Classic TV Review: All The Way (2016)

Posted: June 3, 2016 in Drama
Tags: ,

All the Way

Lyndon Baines Johnson (Bryan Cranston) was sworn in aboard Air Force One on November 22, 1963, shortly after JFK was assassinated.  He considered himself the “accidental president” but almost immediately took on the daunting task of passing JFK’s civil rights agenda.  This promise immediately fractured the Democratic Party.  The Dixiecrats, Southern Democrats, led by Senator Richard Russell, (Frank Langella) are incensed that that Johnson would consider passing a Civil Rights Bill.  For their part, Martin Luther King, (Anthony Mackie) and Hubert Humphrey are unhappy that the voting rights portion of the bill is taken out of the bill, before it’s even voted on.  To complicate matters, F.B.I. director J. Edgar Hoover (Steven Root) is wiretatapping King.  Johnson gets the bill passed through the House of Representatives, but the bill is filibustered in the Senate by Russell and other Southern Democrats.  Johnson finally does pass the Civil Rights Bill, through a mixture of cajoling and arm-twisting, but problems still dog LBJ, the Democrats are still split, Civil Rights Activists Goodman (Nike Kolder) Schwerner (AJ Helfet) and Chaney (Carlton Waddy) are killed in Mississippi, African Americans like Fannie Lou Hamer (Aisha Hinds) want representation to the Democratic National Committee ,the Dixiecrats threaten to bolt again and Johnson worries that Barry Goldwater is going to beat him in the 1964 election. Can LBJ heal the fissures in the party, and won the 1964 Presidential election?

This is a great  movie, with great writing. The old adage about bills passing through Congress goes something like this:  It’s like sausage being made, everyone loves sausage, but no one wants to see how it’s made.  That holds true for the Civil Rights Act.  The same holds true for Johnson, he achieved some great things, just don’t ask how.  This movie shows how. This movie hardly lionizes Johnson, but it doesn’t make him a villain either, like Selma does.  To Johnson, the ends justify the means, and he sees the greater good of the Civil Rights Act and beating Goldwater, so he will do almost anything to get there.  The movie shows both the idealistic side of Johnson as well as the Machiavellian side, and does so effectively. And Johnson is taken to task in the movie, by King, by Humphrey, by Russell, by Hoover for all the contradictory positions he’s taken, so this is not a whitewash of Johnson by any means.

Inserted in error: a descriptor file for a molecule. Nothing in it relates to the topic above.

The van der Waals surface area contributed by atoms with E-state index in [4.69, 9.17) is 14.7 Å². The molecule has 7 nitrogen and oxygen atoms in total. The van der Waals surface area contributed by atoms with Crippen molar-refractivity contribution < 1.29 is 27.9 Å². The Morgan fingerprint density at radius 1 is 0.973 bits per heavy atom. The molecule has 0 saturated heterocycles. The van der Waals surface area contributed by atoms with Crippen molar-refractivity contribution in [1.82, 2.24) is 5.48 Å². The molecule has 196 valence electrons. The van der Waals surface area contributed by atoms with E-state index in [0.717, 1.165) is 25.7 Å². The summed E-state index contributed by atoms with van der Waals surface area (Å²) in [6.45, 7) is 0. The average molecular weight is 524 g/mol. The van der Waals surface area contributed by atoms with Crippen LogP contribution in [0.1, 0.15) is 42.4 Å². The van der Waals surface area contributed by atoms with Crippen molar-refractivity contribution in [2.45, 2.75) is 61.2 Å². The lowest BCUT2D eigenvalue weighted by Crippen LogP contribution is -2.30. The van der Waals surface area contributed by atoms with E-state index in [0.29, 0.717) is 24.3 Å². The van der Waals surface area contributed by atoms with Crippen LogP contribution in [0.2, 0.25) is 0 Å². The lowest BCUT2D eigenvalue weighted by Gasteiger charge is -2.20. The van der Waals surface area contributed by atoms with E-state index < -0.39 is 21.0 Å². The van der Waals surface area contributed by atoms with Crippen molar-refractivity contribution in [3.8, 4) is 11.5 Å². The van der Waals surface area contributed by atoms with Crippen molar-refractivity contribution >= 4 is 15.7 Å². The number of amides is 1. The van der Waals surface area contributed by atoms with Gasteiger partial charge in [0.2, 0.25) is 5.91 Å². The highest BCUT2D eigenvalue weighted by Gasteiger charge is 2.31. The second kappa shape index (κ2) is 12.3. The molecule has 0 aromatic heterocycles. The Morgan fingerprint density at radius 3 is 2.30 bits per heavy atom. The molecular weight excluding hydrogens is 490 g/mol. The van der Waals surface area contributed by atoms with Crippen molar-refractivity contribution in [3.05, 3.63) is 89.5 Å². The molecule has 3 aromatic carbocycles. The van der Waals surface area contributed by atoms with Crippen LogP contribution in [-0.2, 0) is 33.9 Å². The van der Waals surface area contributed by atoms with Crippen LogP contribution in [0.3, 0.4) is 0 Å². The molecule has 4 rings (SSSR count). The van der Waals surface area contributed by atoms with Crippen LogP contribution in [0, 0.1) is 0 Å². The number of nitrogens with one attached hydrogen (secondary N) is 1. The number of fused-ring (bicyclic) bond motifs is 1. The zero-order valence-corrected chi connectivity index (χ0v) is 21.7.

This is a fierce performance by Bran Cranston, complete with salty language.  He plays Johnson as someone with a warring duality within his own personality.  He would rage with moral indignation to friends and foes alike yet, he would weep with insecurity to his wife, and Cranston made both sides of this complex personality equally convincing. Unlike his performance in Trumbo, Cranston committed totally to the role, and made it his. He’s already won a Tony for this performance. Frank Langella also does an excellent job as Richard Russell, he is from NJ, but does a convincing Southern accent.  He plays Russell, as a calm, calculating Senator, who thinks he can maintain the status quo in Jim Crow laws.  It’s a nice contrast to the often bombastic performance by Cranston.  Melissa Leo plays Lady Bird Johnson nicely, she gets the inflections and mannerisms right, and sounds a lot like Mrs. Johnson. I wish the producers had gotten someone with a little more acting heft then Anthony Mackie to play King.  Mackie’s the right age, but doesn’t have the deep, resonant voice or the cadence of King’s speech patterns.  Perhaps Idris Elba, or Wendell Pierce would have been a better choice.

The direction by comedic director Jay Roach is good, the pacing is quick, but the use of news clips is unnecessary, the movie doesn’t need news clips to make it seem more authentic, but Roach gets mostly good performances from his actors, and ends on a relatively high note in Johnson’s career.

All The Way:  Watch Lyndon be the bane of his political friends and enemies alike.



Leave a Reply

Fill in your details below or click an icon to log in: Logo

You are commenting using your account. Log Out /  Change )

Google+ photo

You are commenting using your Google+ account. Log Out /  Change )

Twitter picture

You are commenting using your Twitter account. Log Out /  Change )

Facebook photo

You are commenting using your Facebook account. Log Out /  Change )


Connecting to %s